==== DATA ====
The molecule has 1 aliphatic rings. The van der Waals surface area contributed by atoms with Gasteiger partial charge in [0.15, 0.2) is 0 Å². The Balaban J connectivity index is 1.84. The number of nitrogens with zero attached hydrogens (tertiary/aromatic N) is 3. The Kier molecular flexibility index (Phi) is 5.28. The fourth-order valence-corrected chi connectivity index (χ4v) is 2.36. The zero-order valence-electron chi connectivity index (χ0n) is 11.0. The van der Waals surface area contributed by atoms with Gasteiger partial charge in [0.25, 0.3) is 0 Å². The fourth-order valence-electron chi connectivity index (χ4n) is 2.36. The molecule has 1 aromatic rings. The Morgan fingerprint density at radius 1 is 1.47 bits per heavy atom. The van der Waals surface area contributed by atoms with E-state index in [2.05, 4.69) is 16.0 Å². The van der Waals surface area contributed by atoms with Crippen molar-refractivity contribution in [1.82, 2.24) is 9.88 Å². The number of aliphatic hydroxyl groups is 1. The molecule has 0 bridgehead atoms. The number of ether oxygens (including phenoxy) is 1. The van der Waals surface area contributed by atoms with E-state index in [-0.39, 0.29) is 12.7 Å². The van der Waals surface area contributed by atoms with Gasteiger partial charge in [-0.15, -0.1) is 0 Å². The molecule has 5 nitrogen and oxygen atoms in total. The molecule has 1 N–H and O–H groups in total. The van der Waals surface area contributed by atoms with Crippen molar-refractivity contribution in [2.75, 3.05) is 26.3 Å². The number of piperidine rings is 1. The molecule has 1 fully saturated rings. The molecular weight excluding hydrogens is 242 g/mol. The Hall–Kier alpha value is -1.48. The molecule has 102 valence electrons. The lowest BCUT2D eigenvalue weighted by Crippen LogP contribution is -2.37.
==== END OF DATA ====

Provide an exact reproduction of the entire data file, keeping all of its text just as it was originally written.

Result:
The molecule has 1 aliphatic rings. The van der Waals surface area contributed by atoms with Gasteiger partial charge in [0.15, 0.2) is 0 Å². The Balaban J connectivity index is 1.84. The number of nitrogens with zero attached hydrogens (tertiary/aromatic N) is 3. The Kier molecular flexibility index (Phi) is 5.28. The fourth-order valence-corrected chi connectivity index (χ4v) is 2.36. The zero-order valence-electron chi connectivity index (χ0n) is 11.0. The van der Waals surface area contributed by atoms with Gasteiger partial charge in [0.25, 0.3) is 0 Å². The fourth-order valence-electron chi connectivity index (χ4n) is 2.36. The molecule has 1 aromatic rings. The Morgan fingerprint density at radius 1 is 1.47 bits per heavy atom. The van der Waals surface area contributed by atoms with E-state index in [2.05, 4.69) is 16.0 Å². The van der Waals surface area contributed by atoms with Crippen molar-refractivity contribution in [1.82, 2.24) is 9.88 Å². The number of aliphatic hydroxyl groups is 1. The molecule has 0 bridgehead atoms. The number of ether oxygens (including phenoxy) is 1. The van der Waals surface area contributed by atoms with E-state index in [-0.39, 0.29) is 12.7 Å². The van der Waals surface area contributed by atoms with Gasteiger partial charge in [-0.15, -0.1) is 0 Å². The molecule has 5 nitrogen and oxygen atoms in total. The molecule has 1 N–H and O–H groups in total. The van der Waals surface area contributed by atoms with Crippen molar-refractivity contribution in [2.75, 3.05) is 26.3 Å². The number of piperidine rings is 1. The molecule has 1 fully saturated rings. The molecular weight excluding hydrogens is 242 g/mol. The Hall–Kier alpha value is -1.48. The molecule has 102 valence electrons. The lowest BCUT2D eigenvalue weighted by Crippen LogP contribution is -2.37.